“Hider in the House” — “I heard this is supposed to be good.” I think my mom had read about “Hider in the House” in People magazine, and one Saturday night at the video store when there must have been nothing else at all on the shelves, she convinced me that we were in for a treat with the story of Tom Sykes (Gary Busey), a recently released mental patient who secretly moves into the attic of a home owned by Julie Dreyer (Mimi Rogers). Turns out we were in for a treat, just not the kind she expected. “Hider in the House” is high camp, with Busey in full-on Busey mode, playing the last guy you ever want to live in your attic. About midway through I remember giving my mom a glance and saying something to the effect of “this isn’t good,” she agreed, and from there we were howling with laughter at every new twist in the story. We didn’t turn it off, we saw it through until the very end, and it was a formative experience in learning to treasure bad movies. (It was a lot more fun than if we had watched something that night that was actually good.) Afterward, whenever she chose a movie or said she “heard” something was “supposed to be good,” I’d say something to the effect of, “yeah, like ‘Hider in the House?'” “Hider in the House” eventually became shorthand for any bad decision, and the title alone is now enough to make me smile. It was our own personal cult classic.
“Philadelphia” — Yucky winter day, February 1994. My mom was a teacher and we both had the day off school, and we decided to catch a matinee of the movie for which Tom Hanks had just received an Oscar nomination. We wanted to be caught up for the upcoming Academy Awards, which we always cherished staying up late for and watching together, right up until the final award of the evening. Today I don’t remember too much about the movie itself, except for it hitting us both like an emotional steamroller, and us both sobbing in our seats inside the theater at Star Rochester as the credits rolled. My mom had a few Kleenex in her purse but not enough for what we both required, and in between sobs we looked at each other and laughed at how hard we were both crying. It was the most wrecked I had ever been by a movie, and even though I was in high school, I didn’t feel self-conscious or uncool that I was sitting in a movie theater, crying with my mom. It felt like we were where we were supposed to be. After we got ourselves together, we hit CD Warehouse on the way home and bought the soundtrack, which featured Bruce Springsteen’s “Streets of Philadelphia,” as well as Neil Young’s even more devastating title track. The movie hit us so hard that we both vowed to never see it again — we decided then and there it’s best to preserve the experience and let it be what it was — and we both stayed true to our promise.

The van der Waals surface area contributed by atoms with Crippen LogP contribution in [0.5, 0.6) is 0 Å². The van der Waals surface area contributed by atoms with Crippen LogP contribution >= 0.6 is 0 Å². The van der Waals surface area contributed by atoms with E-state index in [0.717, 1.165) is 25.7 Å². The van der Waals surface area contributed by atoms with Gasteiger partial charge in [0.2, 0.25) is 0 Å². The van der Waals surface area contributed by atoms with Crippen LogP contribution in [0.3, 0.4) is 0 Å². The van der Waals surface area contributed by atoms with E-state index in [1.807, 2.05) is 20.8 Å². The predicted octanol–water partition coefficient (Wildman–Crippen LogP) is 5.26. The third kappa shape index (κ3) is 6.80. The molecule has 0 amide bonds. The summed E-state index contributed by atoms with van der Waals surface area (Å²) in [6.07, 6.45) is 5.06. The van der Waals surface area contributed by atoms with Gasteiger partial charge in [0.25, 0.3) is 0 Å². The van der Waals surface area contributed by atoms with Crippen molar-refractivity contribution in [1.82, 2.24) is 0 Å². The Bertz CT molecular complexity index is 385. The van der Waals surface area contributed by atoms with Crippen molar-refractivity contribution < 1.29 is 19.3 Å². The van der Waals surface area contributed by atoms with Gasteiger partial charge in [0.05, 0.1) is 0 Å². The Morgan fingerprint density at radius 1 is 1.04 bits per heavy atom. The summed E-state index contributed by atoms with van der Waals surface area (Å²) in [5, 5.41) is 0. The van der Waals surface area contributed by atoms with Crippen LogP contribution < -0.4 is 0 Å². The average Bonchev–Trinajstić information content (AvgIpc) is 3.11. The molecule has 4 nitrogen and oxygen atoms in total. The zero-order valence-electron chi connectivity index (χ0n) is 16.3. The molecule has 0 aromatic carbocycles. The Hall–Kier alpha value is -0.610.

“You Can Count on Me” — I teared up even writing the title of this one. It was early 2001 and I had just moved across the country to Palm Springs, California after graduating college, and I was starting my first job as a reporter at Palm Springs’ daily newspaper, the Desert Sun. A few weeks into being there, my mom came out to visit and to help me get settled into my new spot, and Trader Joe’s was either new or regional at the time and I remember us driving by one and wondering if it was a furniture store. After getting our tasks finished, we did what we did: we went to the movies. A two-screen arthouse in nearby Palm Desert was playing “You Can Count On Me,” the debut film by Kenneth Lonergan, starring Laura Linney and a newcomer named Mark Ruffalo as a pair of siblings making their way through life’s ups and downs. Again, we were in tears by the end — not the full-on sobbing of “Philadelphia,” but a controlled cry. While the film isn’t about parent-child relationships, its theme of family and togetherness hit us both pretty hard, especially as we sat in a movie theater in the desert, a good 2,300 miles from home. We were far apart, but in this moment we were together. Unlike “Philadelphia,” it’s a movie I try to watch as often as I can, and it still delivers an emotional gut punch every time. And it always has — and now always will — remind me of my mom.